Rise in US dollar pushes global IT spending down

13 July 2015

Global spending on IT is set to fall this year as the US dollar rises, according to analysts.

Gartner predicted worldwide spending on IT will be $3.5 trillion (£2.2 trillion) in 2015, a fall of 5.5 per cent on last year.

However, the Gartner Worldwide IT Spending Forecast said in constant-currency terms, the market is projected to grow 2.5 per cent. In Gartner's previous forecast in April, it forecast IT spending to decline 1.3 per cent in US dollars and grow 3.1 per cent in constant currency. Gartner said it wanted to stress this was not a “market crash”.

“Such are the illusions that large swings in the value of the US dollar versus other currencies can create," said John-David Lovelock, research vice president at Gartner. “However, there are secondary effects to the rising US dollar. Vendors have to raise prices to protect costs and margins of their products, organisations and consumers will have to make new purchase decisions in light of the new prices.”

Communications services will continue to account for the largest IT spend this year, at nearly $1.5 trillion (£0.95 trillion) according to the forecast.

But Gartner said this sector was also experiencing the strongest decline of the five main IT sectors and was forecast to drop by 7.2 per cent. Lower prices and more competition was hindering revenue growth in most national markets, the research firm said.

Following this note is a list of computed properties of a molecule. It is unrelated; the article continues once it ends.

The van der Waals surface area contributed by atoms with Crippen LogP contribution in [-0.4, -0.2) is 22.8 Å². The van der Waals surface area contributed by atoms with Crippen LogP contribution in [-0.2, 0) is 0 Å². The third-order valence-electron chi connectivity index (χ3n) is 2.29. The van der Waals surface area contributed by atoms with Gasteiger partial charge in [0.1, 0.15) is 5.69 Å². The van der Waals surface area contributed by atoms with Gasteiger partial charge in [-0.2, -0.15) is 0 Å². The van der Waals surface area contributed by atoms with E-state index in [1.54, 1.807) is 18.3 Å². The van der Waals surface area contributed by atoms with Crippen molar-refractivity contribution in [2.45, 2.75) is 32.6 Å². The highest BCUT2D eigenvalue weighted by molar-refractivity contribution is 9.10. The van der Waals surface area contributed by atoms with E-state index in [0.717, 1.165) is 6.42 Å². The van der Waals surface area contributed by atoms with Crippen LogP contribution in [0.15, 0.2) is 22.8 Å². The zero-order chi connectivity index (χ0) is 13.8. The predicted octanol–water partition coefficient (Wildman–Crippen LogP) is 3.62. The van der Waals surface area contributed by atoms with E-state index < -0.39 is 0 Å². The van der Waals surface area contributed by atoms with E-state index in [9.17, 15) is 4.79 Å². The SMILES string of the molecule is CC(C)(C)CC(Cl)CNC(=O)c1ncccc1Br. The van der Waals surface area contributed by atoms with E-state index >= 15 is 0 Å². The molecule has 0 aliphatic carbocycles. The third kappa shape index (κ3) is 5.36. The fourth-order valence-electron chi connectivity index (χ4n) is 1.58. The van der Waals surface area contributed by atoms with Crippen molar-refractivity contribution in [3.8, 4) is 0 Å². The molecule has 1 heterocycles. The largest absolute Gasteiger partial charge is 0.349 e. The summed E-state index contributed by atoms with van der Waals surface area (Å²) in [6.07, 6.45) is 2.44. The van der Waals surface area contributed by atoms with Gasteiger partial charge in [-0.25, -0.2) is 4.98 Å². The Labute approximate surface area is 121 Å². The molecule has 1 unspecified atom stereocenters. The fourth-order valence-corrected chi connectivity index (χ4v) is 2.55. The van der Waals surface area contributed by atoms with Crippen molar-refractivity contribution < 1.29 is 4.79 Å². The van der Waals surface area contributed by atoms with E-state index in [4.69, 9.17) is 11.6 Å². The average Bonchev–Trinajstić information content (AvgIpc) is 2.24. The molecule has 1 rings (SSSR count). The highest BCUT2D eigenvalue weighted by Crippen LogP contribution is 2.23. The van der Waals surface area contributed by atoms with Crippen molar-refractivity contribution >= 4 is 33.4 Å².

All other sectors, including devices, data centre systems, enterprise software and IT services were forecast to drop this year, with the enterprise software segment showing the smallest fall of 1.2 per cent.

In the device market, mobile phones continue to be the leading segment, while the PC and tablet markets continue to weaken. In the data centre systems segment, storage and network markets are both expected to see weaker growth in US dollar terms.

Gartner analysts said many software vendors would try not to raise prices because software as a service is about market share, not profitability. It added it expected small increases in spending on consulting in 2015 and next year, as buyers look for help with navigating business and technology complexities. Implementation services spending was set to decline slightly.

Lovelock said that IT activity was stronger than the growth in spending indicated.

“Price declines in major markets like communications and IT services, and switching to 'as a service' delivery, mask the increase in activity,” he said.

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